TEXT Valentine Thomas
COVER PHOTO Justin David
Day 21—São Vicente.
Fatigue and hunger started to play on our collective mental health. With four weeks to make a documentary and only 150 euros left between four people after all the travel and gear costs, fish—yes, fish—soon became our only form of currency.
We wanted to share with the world the true and pure lifestyle of spearfishing, and we were living it at its extreme. The four of us set out to visit a small fishing village, São Vicente, in Cape Verde, where our nearest grocer would be miles away. So, before we left, we filled our suitcase with rice, pasta, and canned tuna. What we did not know, however, was that the island had no burning wood and gas was a rare commodity; one we were unable to find. Unable to light a fire, we had to eat what fish we caught raw for an entire week. It definitely took a toll on us. We rationed our food. Lunch was a can of tuna shared four ways and dinner, the catch of the day, raw.
I kept telling myself that this was a choice. I’d left my “normal,” corporate life in London behind a year before in order to discover who I truly was, and I was served. Nothing will teach you more about yourself than finding yourself with no possessions and no way out. Your true personality comes out when you’re starving.
And yet, in Cape Verde, if you give a man a few fish, no matter how hungry he may be, he’ll share everything he has with his friends and family. Pretty quickly, my own personal journey was met with an intense reappraisal of my sense of community, and a desire to glean some of these values when a local man lent us a small space to live for free. The people in this village are richer than the sum of their exports.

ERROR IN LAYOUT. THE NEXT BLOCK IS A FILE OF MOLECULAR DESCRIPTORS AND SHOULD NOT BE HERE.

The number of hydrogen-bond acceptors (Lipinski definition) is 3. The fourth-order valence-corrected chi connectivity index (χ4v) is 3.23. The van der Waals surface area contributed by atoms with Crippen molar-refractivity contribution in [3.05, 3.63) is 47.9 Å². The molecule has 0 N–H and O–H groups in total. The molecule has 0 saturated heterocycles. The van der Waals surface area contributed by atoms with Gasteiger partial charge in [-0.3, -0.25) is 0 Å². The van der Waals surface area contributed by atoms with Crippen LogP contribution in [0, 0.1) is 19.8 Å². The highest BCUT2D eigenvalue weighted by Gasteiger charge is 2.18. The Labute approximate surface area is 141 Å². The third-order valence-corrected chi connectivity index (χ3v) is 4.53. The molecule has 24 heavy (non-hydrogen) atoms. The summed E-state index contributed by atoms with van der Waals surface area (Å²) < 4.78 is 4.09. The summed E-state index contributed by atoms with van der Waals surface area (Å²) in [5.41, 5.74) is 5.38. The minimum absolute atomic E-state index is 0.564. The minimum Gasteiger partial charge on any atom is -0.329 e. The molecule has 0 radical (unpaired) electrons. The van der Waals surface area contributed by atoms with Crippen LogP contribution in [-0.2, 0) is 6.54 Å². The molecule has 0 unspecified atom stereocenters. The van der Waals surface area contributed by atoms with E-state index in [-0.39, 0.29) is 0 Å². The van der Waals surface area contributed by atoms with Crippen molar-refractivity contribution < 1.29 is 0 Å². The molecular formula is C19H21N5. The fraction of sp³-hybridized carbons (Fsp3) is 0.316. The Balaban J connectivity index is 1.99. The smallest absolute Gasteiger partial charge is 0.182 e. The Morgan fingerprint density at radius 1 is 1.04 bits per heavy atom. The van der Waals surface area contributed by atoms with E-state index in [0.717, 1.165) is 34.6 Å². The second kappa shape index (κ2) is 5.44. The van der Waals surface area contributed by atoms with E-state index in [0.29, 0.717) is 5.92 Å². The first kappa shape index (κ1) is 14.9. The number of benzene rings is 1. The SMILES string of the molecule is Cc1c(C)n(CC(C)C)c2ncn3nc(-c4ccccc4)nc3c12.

We gambled our last cents on a boat. The locals would charge us only for gas to take us out and we shared our profits from the fish caught and sold at the market with them. A couple days before a full moon is prime time for deep-sea spearfishing, so this was our chance to get big fish to trade in exchange for vegetables and supplies from the villagers.
We jumped in the water with our stomachs gurgling, eager for some action. No fish to be seen. Dammit. My partner, the deeper diver between us, announced he was going to take a drop to 120 feet to see if he could bring up some fish. He came back up to the surface spectacularly holding a 40-pound amberjack—this would pay for the boat and leave us with a bit of spare change to buy bread from a local baker. That was a good day for us.
Our trip changed our perspective on so many things.
When we took money out of the equation, we were left counting on natural resources to take care of ourselves. The respect and gratitude we felt for each and every fish was unexpected. Without access to refrigeration, you learn how to take only what you need and leave the rest. When over-consumption is not an option, it’s not a need.
You learn to appreciate all your catches, big or small, especially after working so hard for them. It’s not about the ego; it’s about the experience, the challenge, the respect, and ideally, being able to bring home some dinner. ■
Trained as a lawyer in Canada, Valentine worked in finance in London for six years before becoming a freediving instructor and an accomplished chef. Ever since she left her corporate life, she’s been travelling the world fishing and hunting with locals to eat the best food in an eco-friendly way.
Valentine Thomas at FESTIVAL BESIDE
Conference "Spearfishing & Sustainable eating" - June 15REGISTER